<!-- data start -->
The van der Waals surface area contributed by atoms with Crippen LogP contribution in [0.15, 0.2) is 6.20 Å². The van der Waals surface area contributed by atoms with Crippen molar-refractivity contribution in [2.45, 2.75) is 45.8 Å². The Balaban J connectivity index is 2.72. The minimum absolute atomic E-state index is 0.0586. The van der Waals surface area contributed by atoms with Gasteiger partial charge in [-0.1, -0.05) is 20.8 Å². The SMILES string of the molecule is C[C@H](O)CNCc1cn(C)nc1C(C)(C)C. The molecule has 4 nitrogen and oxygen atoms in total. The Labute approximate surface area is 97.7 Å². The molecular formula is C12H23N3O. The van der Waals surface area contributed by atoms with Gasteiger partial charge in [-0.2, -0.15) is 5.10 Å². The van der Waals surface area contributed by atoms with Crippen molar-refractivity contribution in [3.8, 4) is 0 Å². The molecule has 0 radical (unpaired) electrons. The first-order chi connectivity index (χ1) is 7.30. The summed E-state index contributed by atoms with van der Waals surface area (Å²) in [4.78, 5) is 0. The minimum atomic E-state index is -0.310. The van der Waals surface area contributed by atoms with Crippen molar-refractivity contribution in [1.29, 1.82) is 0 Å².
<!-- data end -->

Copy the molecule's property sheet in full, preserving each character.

The van der Waals surface area contributed by atoms with Crippen LogP contribution in [0.15, 0.2) is 6.20 Å². The van der Waals surface area contributed by atoms with Crippen molar-refractivity contribution in [2.45, 2.75) is 45.8 Å². The Balaban J connectivity index is 2.72. The minimum absolute atomic E-state index is 0.0586. The van der Waals surface area contributed by atoms with Gasteiger partial charge in [-0.1, -0.05) is 20.8 Å². The SMILES string of the molecule is C[C@H](O)CNCc1cn(C)nc1C(C)(C)C. The molecule has 4 nitrogen and oxygen atoms in total. The Labute approximate surface area is 97.7 Å². The molecular formula is C12H23N3O. The van der Waals surface area contributed by atoms with Gasteiger partial charge in [-0.2, -0.15) is 5.10 Å². The van der Waals surface area contributed by atoms with Crippen molar-refractivity contribution in [3.8, 4) is 0 Å². The molecule has 0 radical (unpaired) electrons. The first-order chi connectivity index (χ1) is 7.30. The summed E-state index contributed by atoms with van der Waals surface area (Å²) in [4.78, 5) is 0. The minimum atomic E-state index is -0.310. The van der Waals surface area contributed by atoms with Crippen molar-refractivity contribution in [1.29, 1.82) is 0 Å².